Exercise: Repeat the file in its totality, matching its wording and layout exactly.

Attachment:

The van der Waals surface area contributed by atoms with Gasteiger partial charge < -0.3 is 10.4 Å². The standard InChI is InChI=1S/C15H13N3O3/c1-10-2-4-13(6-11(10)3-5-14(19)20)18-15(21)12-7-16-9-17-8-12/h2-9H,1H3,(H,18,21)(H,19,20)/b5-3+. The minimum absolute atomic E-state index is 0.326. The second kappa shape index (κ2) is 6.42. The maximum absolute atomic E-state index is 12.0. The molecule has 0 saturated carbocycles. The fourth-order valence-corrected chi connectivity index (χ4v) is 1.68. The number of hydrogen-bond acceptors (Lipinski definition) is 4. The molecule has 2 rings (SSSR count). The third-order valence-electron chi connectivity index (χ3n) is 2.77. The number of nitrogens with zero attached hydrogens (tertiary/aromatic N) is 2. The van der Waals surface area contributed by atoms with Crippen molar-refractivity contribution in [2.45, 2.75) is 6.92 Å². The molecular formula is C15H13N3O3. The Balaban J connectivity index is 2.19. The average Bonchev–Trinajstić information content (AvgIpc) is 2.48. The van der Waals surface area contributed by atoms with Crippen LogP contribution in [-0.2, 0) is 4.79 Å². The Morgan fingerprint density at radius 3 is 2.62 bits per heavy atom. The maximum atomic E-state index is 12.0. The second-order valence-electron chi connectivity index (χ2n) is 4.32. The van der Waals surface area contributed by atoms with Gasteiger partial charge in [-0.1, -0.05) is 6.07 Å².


The van der Waals surface area contributed by atoms with Gasteiger partial charge < -0.3 is 10.4 Å². The standard InChI is InChI=1S/C15H13N3O3/c1-10-2-4-13(6-11(10)3-5-14(19)20)18-15(21)12-7-16-9-17-8-12/h2-9H,1H3,(H,18,21)(H,19,20)/b5-3+. The minimum absolute atomic E-state index is 0.326. The second kappa shape index (κ2) is 6.42. The maximum absolute atomic E-state index is 12.0. The molecule has 0 saturated carbocycles. The fourth-order valence-corrected chi connectivity index (χ4v) is 1.68. The number of hydrogen-bond acceptors (Lipinski definition) is 4. The molecule has 2 rings (SSSR count). The third-order valence-electron chi connectivity index (χ3n) is 2.77. The number of nitrogens with zero attached hydrogens (tertiary/aromatic N) is 2. The van der Waals surface area contributed by atoms with Crippen molar-refractivity contribution in [2.45, 2.75) is 6.92 Å². The molecular formula is C15H13N3O3. The Balaban J connectivity index is 2.19. The average Bonchev–Trinajstić information content (AvgIpc) is 2.48. The van der Waals surface area contributed by atoms with Crippen LogP contribution in [-0.2, 0) is 4.79 Å². The Morgan fingerprint density at radius 3 is 2.62 bits per heavy atom. The maximum atomic E-state index is 12.0. The second-order valence-electron chi connectivity index (χ2n) is 4.32. The van der Waals surface area contributed by atoms with Gasteiger partial charge in [-0.1, -0.05) is 6.07 Å².